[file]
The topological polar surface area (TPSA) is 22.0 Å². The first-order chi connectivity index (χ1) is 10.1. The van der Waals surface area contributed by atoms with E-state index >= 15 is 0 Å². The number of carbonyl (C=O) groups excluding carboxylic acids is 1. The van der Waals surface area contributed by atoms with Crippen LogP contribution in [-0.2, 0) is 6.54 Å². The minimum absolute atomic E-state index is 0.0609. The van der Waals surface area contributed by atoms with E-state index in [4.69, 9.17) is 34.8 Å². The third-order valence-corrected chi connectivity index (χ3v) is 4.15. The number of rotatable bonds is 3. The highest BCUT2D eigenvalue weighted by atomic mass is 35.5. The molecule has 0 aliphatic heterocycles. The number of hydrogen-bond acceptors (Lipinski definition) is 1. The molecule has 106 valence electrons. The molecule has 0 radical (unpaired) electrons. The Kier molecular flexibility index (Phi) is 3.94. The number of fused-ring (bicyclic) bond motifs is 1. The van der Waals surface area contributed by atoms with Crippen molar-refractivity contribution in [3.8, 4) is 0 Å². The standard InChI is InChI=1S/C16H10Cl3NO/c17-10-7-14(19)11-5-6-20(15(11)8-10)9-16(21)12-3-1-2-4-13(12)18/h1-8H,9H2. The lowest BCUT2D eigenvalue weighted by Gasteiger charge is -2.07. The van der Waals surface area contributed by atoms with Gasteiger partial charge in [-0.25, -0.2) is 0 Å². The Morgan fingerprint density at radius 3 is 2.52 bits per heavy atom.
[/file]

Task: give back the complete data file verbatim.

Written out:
The topological polar surface area (TPSA) is 22.0 Å². The first-order chi connectivity index (χ1) is 10.1. The van der Waals surface area contributed by atoms with E-state index >= 15 is 0 Å². The number of carbonyl (C=O) groups excluding carboxylic acids is 1. The van der Waals surface area contributed by atoms with Crippen LogP contribution in [-0.2, 0) is 6.54 Å². The minimum absolute atomic E-state index is 0.0609. The van der Waals surface area contributed by atoms with E-state index in [4.69, 9.17) is 34.8 Å². The third-order valence-corrected chi connectivity index (χ3v) is 4.15. The number of rotatable bonds is 3. The highest BCUT2D eigenvalue weighted by atomic mass is 35.5. The molecule has 0 aliphatic heterocycles. The number of hydrogen-bond acceptors (Lipinski definition) is 1. The molecule has 106 valence electrons. The molecule has 0 radical (unpaired) electrons. The Kier molecular flexibility index (Phi) is 3.94. The number of fused-ring (bicyclic) bond motifs is 1. The van der Waals surface area contributed by atoms with Crippen molar-refractivity contribution in [3.8, 4) is 0 Å². The standard InChI is InChI=1S/C16H10Cl3NO/c17-10-7-14(19)11-5-6-20(15(11)8-10)9-16(21)12-3-1-2-4-13(12)18/h1-8H,9H2. The lowest BCUT2D eigenvalue weighted by Gasteiger charge is -2.07. The van der Waals surface area contributed by atoms with Gasteiger partial charge in [-0.25, -0.2) is 0 Å². The Morgan fingerprint density at radius 3 is 2.52 bits per heavy atom.